High turnover. Ineffective recruiting. Micromanagement. Bad or nonexistent communication. Distrust. Siloed, isolated teams. Fear. Middling productivity. Mediocre results.
We could continue this list of the key defining features of toxic and negative work environments for another few paragraphs if we wanted to. Not every organization displays all of these shortcomings, but even just a few can hold companies back. And unfortunately, there’s often a snowball effect; when one of these themes shows up, more are likely to follow.
Transforming a toxic work culture into something that is dynamic, profitable, and the envy of other organizations is possible with due diligence, intention, and thoughtful leadership. Even businesses that were already moderately successful have taken their operations to the next level by embracing change via positive frameworks and leadership.
Positive leadership encompasses the idea that focusing on growth potential and shifting away from becoming distracted by constraints empowers people to do and be their best. We can see a noteworthy example of the power of positive leadership by looking at the success of tech giant Microsoft, led by CEO Satya Nadella. If a positive business philosophy can take hold in an organization as large as Microsoft, it can take hold anywhere.
However, leaders aren’t the only ones who can practice positive change. Positive leadership is the mindset that outlines the steps that can be taken to grow to unprecedented heights, rather than fear limitations.
Positivity at the Personal/Individual Level
Positive employees—not to be confused with idealistic and/or hubristic employees—inspire in both directions: Subordinates are more likely to be enthusiastic with a positive boss, and managers can’t help but like someone who is a shining light when circumstances aren’t so bright. Moreover, positivity makes an impression on customers, who enjoy a better experience when employees offer excellent service. Emphasize the positive mindset each person brings to the job, whether they are a strategic visionary in a leadership position or a front-line or entry-level team member. Solving complex problems with positive emotions inevitably increases productivity and the bottom line.
Kim Cameron writes in Positive Leadership: Strategies for Extraordinary Performance, “Demonstrating compassion, forgiveness, and gratitude produces a positive climate, and people demonstrate significantly higher performance at work when a positive climate exists.” One person may not be able to achieve this climate on his or her own, but it’s a start. And when enough people start, real, transforming positivity compounds throughout the entire organization.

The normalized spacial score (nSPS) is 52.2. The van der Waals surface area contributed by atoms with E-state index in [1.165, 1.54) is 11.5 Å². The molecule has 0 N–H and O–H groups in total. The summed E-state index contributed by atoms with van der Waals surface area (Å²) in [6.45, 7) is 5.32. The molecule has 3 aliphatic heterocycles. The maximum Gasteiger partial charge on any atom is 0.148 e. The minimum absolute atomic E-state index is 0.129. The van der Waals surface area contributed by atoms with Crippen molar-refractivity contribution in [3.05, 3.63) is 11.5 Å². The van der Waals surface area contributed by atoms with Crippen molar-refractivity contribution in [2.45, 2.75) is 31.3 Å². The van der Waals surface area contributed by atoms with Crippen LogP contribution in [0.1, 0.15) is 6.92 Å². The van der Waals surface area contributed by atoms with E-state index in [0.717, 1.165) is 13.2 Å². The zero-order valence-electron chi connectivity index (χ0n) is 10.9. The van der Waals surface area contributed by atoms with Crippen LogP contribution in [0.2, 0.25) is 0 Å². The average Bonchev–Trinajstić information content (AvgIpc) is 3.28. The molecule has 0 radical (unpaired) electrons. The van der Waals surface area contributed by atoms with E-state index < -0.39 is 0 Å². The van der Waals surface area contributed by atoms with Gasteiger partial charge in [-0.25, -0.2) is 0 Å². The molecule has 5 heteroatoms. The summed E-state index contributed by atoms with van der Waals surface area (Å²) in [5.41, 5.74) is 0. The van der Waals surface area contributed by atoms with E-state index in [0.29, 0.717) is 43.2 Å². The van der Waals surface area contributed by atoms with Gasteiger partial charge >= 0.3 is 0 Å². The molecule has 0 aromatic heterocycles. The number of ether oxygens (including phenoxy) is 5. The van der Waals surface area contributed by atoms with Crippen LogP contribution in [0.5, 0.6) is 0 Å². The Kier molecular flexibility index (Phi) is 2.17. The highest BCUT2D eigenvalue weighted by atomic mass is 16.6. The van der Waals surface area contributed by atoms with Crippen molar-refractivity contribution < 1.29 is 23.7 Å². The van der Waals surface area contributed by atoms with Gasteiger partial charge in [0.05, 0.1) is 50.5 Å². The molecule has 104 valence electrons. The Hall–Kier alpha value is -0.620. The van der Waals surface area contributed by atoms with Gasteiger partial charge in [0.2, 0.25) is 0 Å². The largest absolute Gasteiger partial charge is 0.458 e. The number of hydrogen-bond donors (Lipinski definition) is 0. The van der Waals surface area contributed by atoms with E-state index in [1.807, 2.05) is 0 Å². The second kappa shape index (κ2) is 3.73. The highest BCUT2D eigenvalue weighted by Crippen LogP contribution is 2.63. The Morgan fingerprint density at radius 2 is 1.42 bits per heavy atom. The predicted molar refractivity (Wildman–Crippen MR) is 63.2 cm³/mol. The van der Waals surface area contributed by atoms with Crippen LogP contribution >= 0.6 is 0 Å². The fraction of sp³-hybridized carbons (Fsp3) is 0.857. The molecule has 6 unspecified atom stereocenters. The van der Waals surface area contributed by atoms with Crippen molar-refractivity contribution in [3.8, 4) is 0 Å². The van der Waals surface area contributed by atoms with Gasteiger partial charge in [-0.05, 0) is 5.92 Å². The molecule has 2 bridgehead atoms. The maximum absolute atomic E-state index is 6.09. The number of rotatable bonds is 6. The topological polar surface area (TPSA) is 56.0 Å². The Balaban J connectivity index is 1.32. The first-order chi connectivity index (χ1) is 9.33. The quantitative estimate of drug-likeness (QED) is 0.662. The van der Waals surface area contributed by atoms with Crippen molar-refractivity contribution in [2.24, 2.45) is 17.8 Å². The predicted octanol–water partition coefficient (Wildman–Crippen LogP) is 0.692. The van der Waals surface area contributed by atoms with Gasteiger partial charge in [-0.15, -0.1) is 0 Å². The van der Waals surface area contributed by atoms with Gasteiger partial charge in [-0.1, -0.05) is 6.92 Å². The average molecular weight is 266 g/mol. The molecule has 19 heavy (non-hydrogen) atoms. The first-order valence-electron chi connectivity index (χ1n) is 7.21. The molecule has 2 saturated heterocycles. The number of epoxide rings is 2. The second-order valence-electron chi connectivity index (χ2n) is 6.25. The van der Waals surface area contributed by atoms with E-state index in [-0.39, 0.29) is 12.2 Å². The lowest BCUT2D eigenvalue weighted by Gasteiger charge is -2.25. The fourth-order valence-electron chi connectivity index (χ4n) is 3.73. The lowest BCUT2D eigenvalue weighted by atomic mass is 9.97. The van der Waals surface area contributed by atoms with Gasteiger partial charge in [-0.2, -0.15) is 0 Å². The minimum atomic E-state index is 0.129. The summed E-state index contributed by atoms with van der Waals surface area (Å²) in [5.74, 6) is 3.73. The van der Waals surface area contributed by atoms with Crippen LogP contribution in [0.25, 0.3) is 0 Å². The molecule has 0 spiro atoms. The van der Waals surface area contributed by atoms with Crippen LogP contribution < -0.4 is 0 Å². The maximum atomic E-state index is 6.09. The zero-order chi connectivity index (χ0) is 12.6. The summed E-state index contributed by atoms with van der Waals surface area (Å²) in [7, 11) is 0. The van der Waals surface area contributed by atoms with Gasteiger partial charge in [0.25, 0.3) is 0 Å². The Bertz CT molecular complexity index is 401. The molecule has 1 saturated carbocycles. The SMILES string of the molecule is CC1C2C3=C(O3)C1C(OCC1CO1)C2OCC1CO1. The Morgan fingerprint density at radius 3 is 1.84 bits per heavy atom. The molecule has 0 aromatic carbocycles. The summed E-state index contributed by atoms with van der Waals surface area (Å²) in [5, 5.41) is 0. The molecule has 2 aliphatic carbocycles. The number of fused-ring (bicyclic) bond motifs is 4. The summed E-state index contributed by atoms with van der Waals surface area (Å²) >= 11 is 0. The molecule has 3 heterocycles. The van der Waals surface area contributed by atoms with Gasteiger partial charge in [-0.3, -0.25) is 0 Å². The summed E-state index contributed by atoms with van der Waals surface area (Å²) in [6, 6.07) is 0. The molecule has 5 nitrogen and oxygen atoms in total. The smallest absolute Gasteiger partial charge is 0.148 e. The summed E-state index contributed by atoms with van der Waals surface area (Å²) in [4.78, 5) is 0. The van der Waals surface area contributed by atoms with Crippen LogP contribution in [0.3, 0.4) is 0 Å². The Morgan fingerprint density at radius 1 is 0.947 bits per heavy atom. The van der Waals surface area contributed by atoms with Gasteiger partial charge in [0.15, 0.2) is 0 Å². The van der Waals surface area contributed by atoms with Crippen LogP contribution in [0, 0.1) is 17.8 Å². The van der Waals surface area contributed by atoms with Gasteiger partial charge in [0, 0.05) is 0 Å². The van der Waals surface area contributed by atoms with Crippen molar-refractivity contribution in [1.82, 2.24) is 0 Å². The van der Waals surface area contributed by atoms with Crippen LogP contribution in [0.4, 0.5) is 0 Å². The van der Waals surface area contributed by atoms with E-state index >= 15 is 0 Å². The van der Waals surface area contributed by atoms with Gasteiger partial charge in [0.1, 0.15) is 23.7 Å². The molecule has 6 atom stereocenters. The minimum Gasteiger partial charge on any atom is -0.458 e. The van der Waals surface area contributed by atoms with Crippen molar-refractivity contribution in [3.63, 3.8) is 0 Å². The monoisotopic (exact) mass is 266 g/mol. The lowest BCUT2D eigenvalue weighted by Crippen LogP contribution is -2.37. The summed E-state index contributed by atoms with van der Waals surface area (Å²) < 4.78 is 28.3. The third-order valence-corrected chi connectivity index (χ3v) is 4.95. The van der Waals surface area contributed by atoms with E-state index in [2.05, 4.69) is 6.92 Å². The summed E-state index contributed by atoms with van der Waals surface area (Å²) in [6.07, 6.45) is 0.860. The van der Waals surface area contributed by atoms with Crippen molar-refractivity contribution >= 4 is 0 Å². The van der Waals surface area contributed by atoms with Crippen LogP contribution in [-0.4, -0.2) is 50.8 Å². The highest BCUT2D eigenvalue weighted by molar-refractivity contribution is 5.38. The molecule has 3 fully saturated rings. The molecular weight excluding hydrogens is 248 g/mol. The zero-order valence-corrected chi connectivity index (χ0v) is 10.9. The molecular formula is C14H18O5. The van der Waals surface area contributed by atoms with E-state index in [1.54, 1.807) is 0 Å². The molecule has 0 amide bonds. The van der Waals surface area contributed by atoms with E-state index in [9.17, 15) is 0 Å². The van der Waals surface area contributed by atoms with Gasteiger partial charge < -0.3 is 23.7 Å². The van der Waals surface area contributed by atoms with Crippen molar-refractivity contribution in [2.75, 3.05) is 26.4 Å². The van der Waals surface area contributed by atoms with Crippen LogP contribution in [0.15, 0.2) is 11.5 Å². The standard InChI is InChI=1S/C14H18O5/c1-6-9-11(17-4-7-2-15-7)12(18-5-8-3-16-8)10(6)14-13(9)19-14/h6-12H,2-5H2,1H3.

Positivity at the Group/Team Level
Positive leadership really takes hold in team and department settings, driven by managers who give employees opportunities and confidence as well as the tools to succeed. This approach is born from a can-do attitude that believes people achieve great things when they have the support of others. In a group environment, positive leadership delivers this support to team members, who in turn deliver eager support to each other. Employees are allowed to take reasonable risks and are counseled through failures. Motivation within this framework emerges not from fear, but from opportunity.
In How to Be a Positive Leader: Small Actions, Big Impact, authors Jane Dutton and Gretchen Spreitzer write, “A positive leader expects that capacities for excellence can always be expanded. In graphical terms, a positive leader believes in enlarging the zone of possibility for excellence, where today’s small actions can change the amount of capacity for excellence inherent in a person or collective over time.” Although grand plans are important within a positive framework, every interaction, decision, and reaction also drives experiences—ideally, successful experiences—for the team.
Positivity in the Organization
Organizations that adopt positive frameworks not only embrace the philosophy in their mission and long-term strategies, but also hire positive leaders and employees to execute the vision, creating a culture that is fueled by reinforcing positive behaviors and development. In this way, every decision made, every product manufactured, every service rendered, and every communication with customers focuses on what can be accomplished rather than what is merely settled upon.
In his book The Positive Organization: Breaking Free from Conventional Structures, Constraints, and Beliefs, author Robert Quinn describes the beauty of this infinite stream of connections and empowerment: “People everywhere need only to have someone link them to their own excellence so that they can see the possibilities, and then support them in exploring the present.” Positive organizations center and elevate the importance of purpose, foster trust, excel at communication, and impress customers.
A Positive Path
So, does a positive framework better work upward from employees to the entire organization, or downward from executive leadership to the rank and file? No definitive answer exists for that question, but positivity is infectious no matter where it manifests itself or how it spreads. Arguably, positive relationships and culture thrive most when adopted holistically by everyone in an organization or team. However, positive leaders have the highest potential for setting the tone of positivity for their employees, teams, and companies.
At every level of an organization, the potential of positive leadership is great and the benefits are far-reaching. As Quinn writes in The Positive Organization, “Deep learning can occur when both challenge and support are present. As you begin to conceptualize new practices and to see things from a more complex mental map, you will be able to transform yourself, your unit, and even your organization. If that happens, you and your people will never be the same.”